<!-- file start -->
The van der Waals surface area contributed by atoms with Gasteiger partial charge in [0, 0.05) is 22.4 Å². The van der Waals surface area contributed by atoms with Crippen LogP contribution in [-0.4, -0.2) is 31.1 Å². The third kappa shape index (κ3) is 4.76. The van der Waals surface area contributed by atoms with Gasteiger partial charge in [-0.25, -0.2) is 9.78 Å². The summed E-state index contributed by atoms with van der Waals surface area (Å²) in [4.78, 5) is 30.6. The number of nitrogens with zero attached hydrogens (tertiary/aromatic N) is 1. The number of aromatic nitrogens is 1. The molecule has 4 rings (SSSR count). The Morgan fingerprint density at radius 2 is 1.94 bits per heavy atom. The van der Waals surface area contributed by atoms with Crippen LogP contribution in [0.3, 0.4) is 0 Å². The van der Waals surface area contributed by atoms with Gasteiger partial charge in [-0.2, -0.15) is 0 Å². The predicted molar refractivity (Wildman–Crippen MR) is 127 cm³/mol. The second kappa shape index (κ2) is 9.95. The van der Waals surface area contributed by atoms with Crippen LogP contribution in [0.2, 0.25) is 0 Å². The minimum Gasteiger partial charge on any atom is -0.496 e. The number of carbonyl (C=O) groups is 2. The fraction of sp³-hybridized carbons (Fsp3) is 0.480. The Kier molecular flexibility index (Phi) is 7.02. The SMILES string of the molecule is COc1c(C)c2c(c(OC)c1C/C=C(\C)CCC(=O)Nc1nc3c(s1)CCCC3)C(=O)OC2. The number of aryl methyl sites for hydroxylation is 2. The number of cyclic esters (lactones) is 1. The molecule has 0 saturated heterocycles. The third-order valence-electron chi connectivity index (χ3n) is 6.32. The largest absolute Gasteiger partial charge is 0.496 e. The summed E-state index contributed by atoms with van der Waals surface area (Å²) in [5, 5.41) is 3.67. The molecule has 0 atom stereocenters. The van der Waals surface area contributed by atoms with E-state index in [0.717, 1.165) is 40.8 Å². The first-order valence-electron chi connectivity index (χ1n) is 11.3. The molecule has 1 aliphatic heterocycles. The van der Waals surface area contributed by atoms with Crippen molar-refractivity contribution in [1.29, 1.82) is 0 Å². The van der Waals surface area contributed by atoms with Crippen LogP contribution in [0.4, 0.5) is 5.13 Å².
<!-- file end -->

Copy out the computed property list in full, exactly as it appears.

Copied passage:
The van der Waals surface area contributed by atoms with Gasteiger partial charge in [0, 0.05) is 22.4 Å². The van der Waals surface area contributed by atoms with Crippen LogP contribution in [-0.4, -0.2) is 31.1 Å². The third kappa shape index (κ3) is 4.76. The van der Waals surface area contributed by atoms with Gasteiger partial charge in [-0.25, -0.2) is 9.78 Å². The summed E-state index contributed by atoms with van der Waals surface area (Å²) in [4.78, 5) is 30.6. The number of nitrogens with zero attached hydrogens (tertiary/aromatic N) is 1. The number of aromatic nitrogens is 1. The molecule has 4 rings (SSSR count). The Morgan fingerprint density at radius 2 is 1.94 bits per heavy atom. The van der Waals surface area contributed by atoms with Crippen LogP contribution in [0.3, 0.4) is 0 Å². The van der Waals surface area contributed by atoms with Gasteiger partial charge in [-0.2, -0.15) is 0 Å². The predicted molar refractivity (Wildman–Crippen MR) is 127 cm³/mol. The second kappa shape index (κ2) is 9.95. The van der Waals surface area contributed by atoms with Crippen LogP contribution in [0.2, 0.25) is 0 Å². The minimum Gasteiger partial charge on any atom is -0.496 e. The number of carbonyl (C=O) groups is 2. The fraction of sp³-hybridized carbons (Fsp3) is 0.480. The Kier molecular flexibility index (Phi) is 7.02. The SMILES string of the molecule is COc1c(C)c2c(c(OC)c1C/C=C(\C)CCC(=O)Nc1nc3c(s1)CCCC3)C(=O)OC2. The number of aryl methyl sites for hydroxylation is 2. The number of cyclic esters (lactones) is 1. The molecule has 0 saturated heterocycles. The third-order valence-electron chi connectivity index (χ3n) is 6.32. The largest absolute Gasteiger partial charge is 0.496 e. The summed E-state index contributed by atoms with van der Waals surface area (Å²) in [5, 5.41) is 3.67. The molecule has 0 atom stereocenters. The van der Waals surface area contributed by atoms with E-state index in [0.717, 1.165) is 40.8 Å². The first-order valence-electron chi connectivity index (χ1n) is 11.3. The molecule has 1 aliphatic heterocycles. The van der Waals surface area contributed by atoms with Crippen molar-refractivity contribution in [1.29, 1.82) is 0 Å². The van der Waals surface area contributed by atoms with Crippen LogP contribution in [0.4, 0.5) is 5.13 Å².